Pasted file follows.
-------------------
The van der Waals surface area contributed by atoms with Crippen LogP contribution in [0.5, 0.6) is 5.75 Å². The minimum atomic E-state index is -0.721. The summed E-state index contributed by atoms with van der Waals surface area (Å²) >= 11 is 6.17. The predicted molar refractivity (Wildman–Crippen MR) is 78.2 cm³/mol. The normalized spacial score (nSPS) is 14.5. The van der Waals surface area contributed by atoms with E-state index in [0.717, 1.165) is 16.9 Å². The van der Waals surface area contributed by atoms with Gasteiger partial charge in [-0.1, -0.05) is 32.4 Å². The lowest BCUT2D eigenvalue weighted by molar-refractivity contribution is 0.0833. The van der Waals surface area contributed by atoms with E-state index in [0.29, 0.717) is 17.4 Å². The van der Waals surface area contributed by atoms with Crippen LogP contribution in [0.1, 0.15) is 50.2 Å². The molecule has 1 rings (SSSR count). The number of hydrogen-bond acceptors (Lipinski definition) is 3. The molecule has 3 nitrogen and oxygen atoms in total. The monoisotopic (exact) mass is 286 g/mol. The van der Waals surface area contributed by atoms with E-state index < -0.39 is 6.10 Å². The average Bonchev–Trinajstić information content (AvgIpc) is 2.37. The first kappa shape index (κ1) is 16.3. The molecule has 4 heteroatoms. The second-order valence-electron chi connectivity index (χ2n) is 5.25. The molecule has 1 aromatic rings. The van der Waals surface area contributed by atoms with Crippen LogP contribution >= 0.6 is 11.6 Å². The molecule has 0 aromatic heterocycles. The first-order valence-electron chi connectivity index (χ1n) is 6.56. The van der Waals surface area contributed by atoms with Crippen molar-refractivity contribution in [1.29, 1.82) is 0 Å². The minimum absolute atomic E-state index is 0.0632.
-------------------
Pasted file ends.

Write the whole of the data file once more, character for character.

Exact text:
The van der Waals surface area contributed by atoms with Crippen LogP contribution in [0.5, 0.6) is 5.75 Å². The minimum atomic E-state index is -0.721. The summed E-state index contributed by atoms with van der Waals surface area (Å²) >= 11 is 6.17. The predicted molar refractivity (Wildman–Crippen MR) is 78.2 cm³/mol. The normalized spacial score (nSPS) is 14.5. The van der Waals surface area contributed by atoms with E-state index in [0.717, 1.165) is 16.9 Å². The van der Waals surface area contributed by atoms with Gasteiger partial charge in [-0.1, -0.05) is 32.4 Å². The lowest BCUT2D eigenvalue weighted by molar-refractivity contribution is 0.0833. The van der Waals surface area contributed by atoms with E-state index in [0.29, 0.717) is 17.4 Å². The van der Waals surface area contributed by atoms with Crippen LogP contribution in [0.1, 0.15) is 50.2 Å². The molecule has 1 rings (SSSR count). The number of hydrogen-bond acceptors (Lipinski definition) is 3. The molecule has 3 nitrogen and oxygen atoms in total. The monoisotopic (exact) mass is 286 g/mol. The van der Waals surface area contributed by atoms with E-state index < -0.39 is 6.10 Å². The average Bonchev–Trinajstić information content (AvgIpc) is 2.37. The first kappa shape index (κ1) is 16.3. The molecule has 4 heteroatoms. The second-order valence-electron chi connectivity index (χ2n) is 5.25. The molecule has 1 aromatic rings. The van der Waals surface area contributed by atoms with Crippen LogP contribution >= 0.6 is 11.6 Å². The molecule has 0 aromatic heterocycles. The first-order valence-electron chi connectivity index (χ1n) is 6.56. The van der Waals surface area contributed by atoms with Crippen molar-refractivity contribution in [1.29, 1.82) is 0 Å². The minimum absolute atomic E-state index is 0.0632.